By Nathan Jones
One of the signs that we are in the last days before Jesus returns is a proliferation of false teachers promoting false doctrines (Matt. 24:24; Mk. 13:22). One of these deceptions the elect have naively embraced is the eastern occultic practice of Yoga. Church calendars are filled with yoga classes teaching what is considered a harmless "Christianized" version of yoga stretches. If they only knew how occultic — how demonic — the purposes of yoga truly are. Even the "harmless" exercise portion are in reality various ritual genuflects to Hindu idols.
Jeremy (J.R.) Hall, Executive Director of Berean Watchmen Ministries located way up there in Saskatoon, Saskatchewan in Canada, has written an excellent article titled A Stretch into the Occult: A Christian's Response to Yoga that delves deep into the occultic practices and demonic purposes of yoga. Jeremy has kindly allowed me to repurpose his article in the hopes that we can warn Christians away from this satanic deception.
Due to the length of the article, it has been divided it into three parts: the last part was on the satanic deception behind yoga, this second part is on how yoga and Hinduism are one and the same, and the final installment lists the reasons why yoga is definitely not for Christians.
Hinduism encompasses a wide variety of religious beliefs, and has been influential in the foundations of other religions, such as Buddhism and the New Age Movement and spin-off religions.
Hindus are very tolerant of other religions, because they believe that all paths eventually lead to God — because ALL is God.
The Law of Karma
The Law of Karma is a guiding principal of Hinduism and is the law of cause and effect, in which each individual creates his own destiny through his thoughts, words and deeds. If we do a good deed, then we will in turn receive positive consequences or blessings. Bad actions or deeds will have the opposite effect. Essentially it is the old adage, "What goes around, comes around".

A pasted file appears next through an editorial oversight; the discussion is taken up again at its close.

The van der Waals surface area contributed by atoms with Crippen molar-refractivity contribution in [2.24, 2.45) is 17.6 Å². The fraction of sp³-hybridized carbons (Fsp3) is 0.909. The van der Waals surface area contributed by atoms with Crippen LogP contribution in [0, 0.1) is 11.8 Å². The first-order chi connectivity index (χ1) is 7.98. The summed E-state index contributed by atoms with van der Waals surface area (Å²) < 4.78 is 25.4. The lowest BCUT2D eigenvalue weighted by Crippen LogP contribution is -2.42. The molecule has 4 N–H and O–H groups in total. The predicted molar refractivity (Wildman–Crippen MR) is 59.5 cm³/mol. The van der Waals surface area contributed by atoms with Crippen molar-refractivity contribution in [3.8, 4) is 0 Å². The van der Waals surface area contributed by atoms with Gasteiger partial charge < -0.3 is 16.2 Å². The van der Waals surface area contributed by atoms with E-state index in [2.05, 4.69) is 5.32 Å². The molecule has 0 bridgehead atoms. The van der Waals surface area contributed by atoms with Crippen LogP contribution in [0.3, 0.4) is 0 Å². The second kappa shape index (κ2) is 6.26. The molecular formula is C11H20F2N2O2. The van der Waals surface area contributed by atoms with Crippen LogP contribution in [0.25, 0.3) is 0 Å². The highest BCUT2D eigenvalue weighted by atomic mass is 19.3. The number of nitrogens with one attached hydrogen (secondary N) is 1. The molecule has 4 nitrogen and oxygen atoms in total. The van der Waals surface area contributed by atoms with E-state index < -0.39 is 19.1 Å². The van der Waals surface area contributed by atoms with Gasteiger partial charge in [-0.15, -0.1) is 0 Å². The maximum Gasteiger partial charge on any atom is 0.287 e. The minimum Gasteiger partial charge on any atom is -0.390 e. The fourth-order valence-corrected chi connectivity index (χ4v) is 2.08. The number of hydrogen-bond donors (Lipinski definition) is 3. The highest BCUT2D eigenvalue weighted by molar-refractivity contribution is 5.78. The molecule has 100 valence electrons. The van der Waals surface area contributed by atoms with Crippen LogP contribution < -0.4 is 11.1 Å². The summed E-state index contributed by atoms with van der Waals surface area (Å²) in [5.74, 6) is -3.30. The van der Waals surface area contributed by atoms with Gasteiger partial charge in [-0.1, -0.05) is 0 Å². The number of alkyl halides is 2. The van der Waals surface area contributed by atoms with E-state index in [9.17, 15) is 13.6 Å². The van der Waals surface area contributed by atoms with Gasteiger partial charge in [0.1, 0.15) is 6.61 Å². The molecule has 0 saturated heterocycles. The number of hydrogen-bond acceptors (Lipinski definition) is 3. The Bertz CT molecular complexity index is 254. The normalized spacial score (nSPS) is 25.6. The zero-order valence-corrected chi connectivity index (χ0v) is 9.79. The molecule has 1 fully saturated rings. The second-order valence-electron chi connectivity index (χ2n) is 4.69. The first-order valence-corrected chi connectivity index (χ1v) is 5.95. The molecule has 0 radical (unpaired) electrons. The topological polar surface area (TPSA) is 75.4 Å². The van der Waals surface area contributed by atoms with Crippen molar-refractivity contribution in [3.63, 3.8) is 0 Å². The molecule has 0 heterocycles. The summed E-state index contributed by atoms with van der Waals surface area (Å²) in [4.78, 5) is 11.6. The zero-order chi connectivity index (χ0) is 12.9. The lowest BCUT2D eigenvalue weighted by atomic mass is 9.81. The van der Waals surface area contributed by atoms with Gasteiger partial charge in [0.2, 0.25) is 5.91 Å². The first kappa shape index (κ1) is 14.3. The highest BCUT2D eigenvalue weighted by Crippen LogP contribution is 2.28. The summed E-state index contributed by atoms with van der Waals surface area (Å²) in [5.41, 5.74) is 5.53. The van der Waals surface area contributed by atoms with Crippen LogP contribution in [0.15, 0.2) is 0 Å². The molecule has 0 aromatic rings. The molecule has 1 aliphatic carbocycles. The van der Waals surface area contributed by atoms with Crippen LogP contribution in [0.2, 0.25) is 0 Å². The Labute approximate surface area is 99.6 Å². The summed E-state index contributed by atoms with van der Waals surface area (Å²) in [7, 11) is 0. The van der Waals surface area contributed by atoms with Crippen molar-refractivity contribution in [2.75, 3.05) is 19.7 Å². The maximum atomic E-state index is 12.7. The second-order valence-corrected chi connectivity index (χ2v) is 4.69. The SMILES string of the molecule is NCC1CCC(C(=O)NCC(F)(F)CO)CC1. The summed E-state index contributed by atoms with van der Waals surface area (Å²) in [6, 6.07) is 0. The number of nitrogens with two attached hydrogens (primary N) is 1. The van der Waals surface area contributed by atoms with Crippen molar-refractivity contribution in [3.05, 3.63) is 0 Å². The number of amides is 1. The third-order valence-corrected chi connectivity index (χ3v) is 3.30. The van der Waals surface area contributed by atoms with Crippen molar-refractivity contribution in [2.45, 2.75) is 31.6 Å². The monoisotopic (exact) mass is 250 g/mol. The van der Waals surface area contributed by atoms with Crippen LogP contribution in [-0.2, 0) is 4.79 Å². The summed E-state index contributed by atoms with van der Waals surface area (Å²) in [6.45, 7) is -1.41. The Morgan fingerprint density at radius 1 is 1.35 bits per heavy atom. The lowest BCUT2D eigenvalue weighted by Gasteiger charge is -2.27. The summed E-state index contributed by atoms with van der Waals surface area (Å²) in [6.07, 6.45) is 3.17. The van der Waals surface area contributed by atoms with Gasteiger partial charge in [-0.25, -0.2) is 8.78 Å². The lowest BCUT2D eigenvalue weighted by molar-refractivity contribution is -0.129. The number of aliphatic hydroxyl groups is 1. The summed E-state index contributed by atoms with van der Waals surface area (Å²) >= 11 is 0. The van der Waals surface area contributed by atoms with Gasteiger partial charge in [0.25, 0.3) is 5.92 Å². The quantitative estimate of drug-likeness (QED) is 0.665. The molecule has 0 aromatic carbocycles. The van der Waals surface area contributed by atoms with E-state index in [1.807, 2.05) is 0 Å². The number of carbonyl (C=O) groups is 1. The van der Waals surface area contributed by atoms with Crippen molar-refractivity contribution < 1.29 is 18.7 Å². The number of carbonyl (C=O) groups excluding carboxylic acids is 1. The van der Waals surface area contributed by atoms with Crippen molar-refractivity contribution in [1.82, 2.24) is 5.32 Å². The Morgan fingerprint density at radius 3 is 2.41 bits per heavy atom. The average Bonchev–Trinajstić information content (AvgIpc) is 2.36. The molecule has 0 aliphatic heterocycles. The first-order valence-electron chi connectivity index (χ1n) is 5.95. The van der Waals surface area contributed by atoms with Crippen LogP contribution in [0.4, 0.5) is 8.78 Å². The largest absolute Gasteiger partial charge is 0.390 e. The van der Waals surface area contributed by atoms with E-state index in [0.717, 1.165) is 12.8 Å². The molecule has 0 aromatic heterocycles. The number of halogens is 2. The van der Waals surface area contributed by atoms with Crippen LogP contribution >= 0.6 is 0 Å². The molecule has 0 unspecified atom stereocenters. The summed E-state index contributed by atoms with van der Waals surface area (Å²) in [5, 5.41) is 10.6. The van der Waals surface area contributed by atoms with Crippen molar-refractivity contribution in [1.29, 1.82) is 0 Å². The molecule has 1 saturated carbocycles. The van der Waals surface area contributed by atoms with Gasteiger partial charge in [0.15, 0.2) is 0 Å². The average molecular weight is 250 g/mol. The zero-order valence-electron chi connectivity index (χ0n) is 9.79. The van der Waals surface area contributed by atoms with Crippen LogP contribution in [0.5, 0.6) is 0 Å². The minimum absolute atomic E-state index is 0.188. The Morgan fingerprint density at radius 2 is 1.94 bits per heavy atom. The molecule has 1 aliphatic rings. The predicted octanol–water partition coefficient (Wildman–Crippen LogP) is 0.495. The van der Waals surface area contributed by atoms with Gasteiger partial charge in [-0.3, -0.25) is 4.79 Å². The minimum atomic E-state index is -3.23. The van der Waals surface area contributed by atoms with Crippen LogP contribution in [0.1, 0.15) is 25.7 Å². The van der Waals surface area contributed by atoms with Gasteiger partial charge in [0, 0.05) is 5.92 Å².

Often the Law of Karma isn't accounted for in this life, but it impacts your future life. It traps individuals in a cycle of reincarnation, each successive life better or worse dependent on your karmic performance of the previous life. Those who built up bad karma may be born into a lower caste (class) or even as an animal or an insect. It may take many more lifetimes of suffering before they are again born as humans.
Selfless acts and thoughts as well as devotions to the Hindu god(s) help one to be reborn at a higher level.
A Hindu's condition of suffering helps them to atone for the evil they have committed in their previous life. For this reason, charity is almost unheard of in the religion. If someone is downtrodden, it may be more beneficial to leave them be, as their suffering state may give birth to a better life for them next time around. To ease their suffering now, might in fact hinder their chances at a better life next time. (You can see why there aren't many prosperity preachers in Hinduism.)
The process of successive reincarnated lifetimes is called transmigration.
Transmigration is passing of the soul at death into a new body or new form of being. Transmigration and reincarnation (the soul's rebirth in a new body) are roughly the same. Transmigration occurs until a soul reaches the perfect state of nirvana, or one with god.
Nirvana is the supreme state free from suffering and individual existence. It is a state often referred to as "self realization" or "god realization". It's the ultimate religious goal of all Hindus. The attainment of Nirvana breaks the otherwise endless rebirth cycle of transmigration. Hindus call this nirvana "eternal bliss". However, no one can describe in words what nirvana is. It can only be experienced directly.